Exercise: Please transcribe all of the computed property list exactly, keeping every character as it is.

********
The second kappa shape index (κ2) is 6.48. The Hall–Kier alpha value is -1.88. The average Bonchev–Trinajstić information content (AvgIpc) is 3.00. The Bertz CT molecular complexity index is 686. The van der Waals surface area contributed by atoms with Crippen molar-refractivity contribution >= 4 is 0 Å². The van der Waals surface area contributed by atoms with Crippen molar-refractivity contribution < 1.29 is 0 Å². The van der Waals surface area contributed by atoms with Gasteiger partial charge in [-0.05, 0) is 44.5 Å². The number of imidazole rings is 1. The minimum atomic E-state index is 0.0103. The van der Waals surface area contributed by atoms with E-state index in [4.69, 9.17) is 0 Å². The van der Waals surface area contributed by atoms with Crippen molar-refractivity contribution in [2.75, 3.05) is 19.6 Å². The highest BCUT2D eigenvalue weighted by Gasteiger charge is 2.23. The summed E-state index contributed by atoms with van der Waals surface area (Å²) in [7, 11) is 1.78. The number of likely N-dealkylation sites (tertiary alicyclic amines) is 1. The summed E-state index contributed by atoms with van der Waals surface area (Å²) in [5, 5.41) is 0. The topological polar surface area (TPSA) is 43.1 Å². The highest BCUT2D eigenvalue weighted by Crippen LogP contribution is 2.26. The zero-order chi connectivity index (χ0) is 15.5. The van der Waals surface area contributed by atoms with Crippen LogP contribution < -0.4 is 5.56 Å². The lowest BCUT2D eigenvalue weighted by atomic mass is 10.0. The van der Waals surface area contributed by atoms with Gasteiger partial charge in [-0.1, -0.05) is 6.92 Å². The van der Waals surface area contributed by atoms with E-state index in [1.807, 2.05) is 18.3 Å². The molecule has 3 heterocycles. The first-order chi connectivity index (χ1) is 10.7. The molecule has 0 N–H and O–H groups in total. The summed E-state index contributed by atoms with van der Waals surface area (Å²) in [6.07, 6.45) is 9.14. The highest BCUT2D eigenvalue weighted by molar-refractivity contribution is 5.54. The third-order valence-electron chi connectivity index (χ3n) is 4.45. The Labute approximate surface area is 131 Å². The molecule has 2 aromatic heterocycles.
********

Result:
The second kappa shape index (κ2) is 6.48. The Hall–Kier alpha value is -1.88. The average Bonchev–Trinajstić information content (AvgIpc) is 3.00. The Bertz CT molecular complexity index is 686. The van der Waals surface area contributed by atoms with Crippen molar-refractivity contribution >= 4 is 0 Å². The van der Waals surface area contributed by atoms with Crippen molar-refractivity contribution < 1.29 is 0 Å². The van der Waals surface area contributed by atoms with Gasteiger partial charge in [-0.05, 0) is 44.5 Å². The number of imidazole rings is 1. The minimum atomic E-state index is 0.0103. The van der Waals surface area contributed by atoms with E-state index in [4.69, 9.17) is 0 Å². The van der Waals surface area contributed by atoms with Crippen molar-refractivity contribution in [2.75, 3.05) is 19.6 Å². The highest BCUT2D eigenvalue weighted by Gasteiger charge is 2.23. The summed E-state index contributed by atoms with van der Waals surface area (Å²) in [7, 11) is 1.78. The number of likely N-dealkylation sites (tertiary alicyclic amines) is 1. The summed E-state index contributed by atoms with van der Waals surface area (Å²) in [5, 5.41) is 0. The topological polar surface area (TPSA) is 43.1 Å². The highest BCUT2D eigenvalue weighted by Crippen LogP contribution is 2.26. The zero-order chi connectivity index (χ0) is 15.5. The van der Waals surface area contributed by atoms with Crippen LogP contribution < -0.4 is 5.56 Å². The lowest BCUT2D eigenvalue weighted by atomic mass is 10.0. The van der Waals surface area contributed by atoms with Gasteiger partial charge in [-0.1, -0.05) is 6.92 Å². The van der Waals surface area contributed by atoms with E-state index in [1.807, 2.05) is 18.3 Å². The molecule has 3 heterocycles. The first-order chi connectivity index (χ1) is 10.7. The molecule has 0 N–H and O–H groups in total. The summed E-state index contributed by atoms with van der Waals surface area (Å²) in [6.07, 6.45) is 9.14. The highest BCUT2D eigenvalue weighted by molar-refractivity contribution is 5.54. The third-order valence-electron chi connectivity index (χ3n) is 4.45. The Labute approximate surface area is 131 Å². The molecule has 2 aromatic heterocycles.